COVID 19 VACCINE NOW AVAILABLE - PLEASE CALL US AT 301-334-2197 TO MAKE AN APPOINTMENT!
COVID VACCINE REGISTRATION FORM
COVID VACCINE FACT SHEET

Get Healthy!

Results for search "Cancer: Misc.".

Health News Results - 649

HPV Vaccine Is Reducing Cervical Cancers in Teens, Young Women

The first wave of girls to receive the HPV vaccine are much less likely to contract or die from cervical cancer than women just a few years older, a new study reports.

Nearly all cases of cervical cancer are caused by human papillomavirus (HPV), for which a vaccine has been available since 2006.

Cervical cancer deaths and cases have fallen dramatically among 14- to 24-year-old women...

Old Spice, Secret Antiperspirants Recalled Due to Benzene

Several Old Spice and Secret aerosol spray antiperspirants and hygiene products have been voluntarily recalled in the United States due to the presence of the cancer-causing chemical benzene, Proctor & Gamble says.

Benzene exposure can occur by inhalation, orally and through the skin. It can lead to cancers including leukemia and blood cancer of the bone marrow, as well as potentially lif...

FDA Approves Imaging Drug That Can Help Surgeons Spot Ovarian Cancers

Early detection of ovarian cancer helps boost a woman's survival, and the U.S. Food and Drug Administration on Monday approved a new imaging drug that can help spot tumors during surgery.

The drug, Cytalux (pafolacianine), is meant to improve a surgeon's ability to detect ovarian cancer while operating on a patient.

It is administered intravenously before surgery and is used in co...

A Routine Skin Check Could Save Your Life

It may sound dramatic, but skin checks save lives.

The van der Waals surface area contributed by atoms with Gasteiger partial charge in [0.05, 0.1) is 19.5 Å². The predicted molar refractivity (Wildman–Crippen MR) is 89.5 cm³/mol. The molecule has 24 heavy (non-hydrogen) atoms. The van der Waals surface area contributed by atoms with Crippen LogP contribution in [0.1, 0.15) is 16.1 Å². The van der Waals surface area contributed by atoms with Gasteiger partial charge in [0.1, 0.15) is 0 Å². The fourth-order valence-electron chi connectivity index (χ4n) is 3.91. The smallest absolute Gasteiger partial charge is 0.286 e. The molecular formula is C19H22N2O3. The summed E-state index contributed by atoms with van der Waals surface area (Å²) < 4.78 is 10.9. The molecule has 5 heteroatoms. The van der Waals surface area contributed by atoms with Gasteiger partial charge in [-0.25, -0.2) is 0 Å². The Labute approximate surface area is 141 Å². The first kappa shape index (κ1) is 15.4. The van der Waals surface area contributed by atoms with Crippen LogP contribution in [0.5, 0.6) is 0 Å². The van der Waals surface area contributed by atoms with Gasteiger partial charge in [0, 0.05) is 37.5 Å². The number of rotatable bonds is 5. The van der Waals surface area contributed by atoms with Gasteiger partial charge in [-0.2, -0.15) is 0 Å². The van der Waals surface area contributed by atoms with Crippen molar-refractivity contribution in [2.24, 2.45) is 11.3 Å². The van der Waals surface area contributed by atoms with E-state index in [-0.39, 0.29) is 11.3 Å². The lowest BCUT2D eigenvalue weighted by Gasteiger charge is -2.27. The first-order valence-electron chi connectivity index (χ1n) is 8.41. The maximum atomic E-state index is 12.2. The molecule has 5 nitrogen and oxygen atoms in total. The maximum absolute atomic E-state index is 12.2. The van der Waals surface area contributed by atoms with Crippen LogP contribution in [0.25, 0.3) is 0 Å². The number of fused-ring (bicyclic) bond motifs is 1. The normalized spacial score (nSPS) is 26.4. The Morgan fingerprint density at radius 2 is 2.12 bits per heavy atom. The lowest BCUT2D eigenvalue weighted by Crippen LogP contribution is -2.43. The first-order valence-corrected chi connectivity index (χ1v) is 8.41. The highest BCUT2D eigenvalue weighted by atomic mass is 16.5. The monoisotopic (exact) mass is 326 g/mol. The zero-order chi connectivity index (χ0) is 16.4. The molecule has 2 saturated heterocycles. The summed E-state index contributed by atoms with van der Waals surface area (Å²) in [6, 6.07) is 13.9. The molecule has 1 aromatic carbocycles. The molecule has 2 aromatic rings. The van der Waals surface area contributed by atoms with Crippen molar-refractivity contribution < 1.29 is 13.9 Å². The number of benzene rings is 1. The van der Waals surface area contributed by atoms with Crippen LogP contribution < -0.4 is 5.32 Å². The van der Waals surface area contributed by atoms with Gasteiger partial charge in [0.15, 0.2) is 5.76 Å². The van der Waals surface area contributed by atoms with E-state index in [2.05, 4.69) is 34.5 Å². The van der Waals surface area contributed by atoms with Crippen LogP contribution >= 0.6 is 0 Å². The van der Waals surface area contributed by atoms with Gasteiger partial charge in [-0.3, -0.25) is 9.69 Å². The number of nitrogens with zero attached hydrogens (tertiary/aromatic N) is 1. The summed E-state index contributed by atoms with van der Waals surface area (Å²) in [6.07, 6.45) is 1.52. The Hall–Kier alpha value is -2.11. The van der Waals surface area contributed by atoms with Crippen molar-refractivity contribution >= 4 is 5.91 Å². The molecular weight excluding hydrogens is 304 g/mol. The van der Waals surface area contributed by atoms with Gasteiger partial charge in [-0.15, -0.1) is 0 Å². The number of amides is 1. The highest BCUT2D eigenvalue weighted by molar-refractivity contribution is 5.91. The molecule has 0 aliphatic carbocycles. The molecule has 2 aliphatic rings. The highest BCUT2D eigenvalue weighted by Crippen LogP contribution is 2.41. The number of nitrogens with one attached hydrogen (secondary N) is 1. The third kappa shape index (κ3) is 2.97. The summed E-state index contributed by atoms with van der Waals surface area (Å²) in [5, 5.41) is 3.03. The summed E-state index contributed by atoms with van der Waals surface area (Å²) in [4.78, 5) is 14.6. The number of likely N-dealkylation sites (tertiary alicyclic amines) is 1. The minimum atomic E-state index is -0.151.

While encouraging people to do routine self-exams, the American Academy of Dermatology (AAD) shares some case studies that led to important discoveries.

Richard Danzer, of West Palm Beach, Fla., found a large, painful cyst on his back during a skin self-exam. Dermatologist Dr. Brittany Smirnov examined him, and he was later diagnos...

Could a Single Dose of the HPV Vaccine Be Enough?

Women getting vaccinated against the cancer-causing human papillomavirus (HPV) now need two or three shots, but an African clinical trial suggests a single dose is just as effective.

The finding could speed up the immunization process in developing countries with high levels of HPV-related cancers and protect many more women more quickly.

"These findings are a gamechanger that may s...

COVID Booster Shot Helps Cancer Patients

A COVID-19 vaccine booster shot gives cancer patients -- especially those with blood cancer -- much-needed protection, new research reports.

"Our study demonstrates in clear terms how the booster shot can make all the difference for some people with compromised immune systems, such as people with cancer," study co-author Dr. Balazs Halmos said in a news release from Montefiore Health Syst...

HPV Vaccination Rises in States That Don't Require Parental Consent

WEDNESDAY, Nov. 17, 2021 (HealthDay News) – When young people are allowed to give their own consent for human papillomavirus (HPV) vaccines, vaccination rates are higher, new research shows.

The new study suggests that allowing teens to consent without parental involvement could be an important strategy for boosting HPV vaccination rates. This consent is already a policy in several U.S....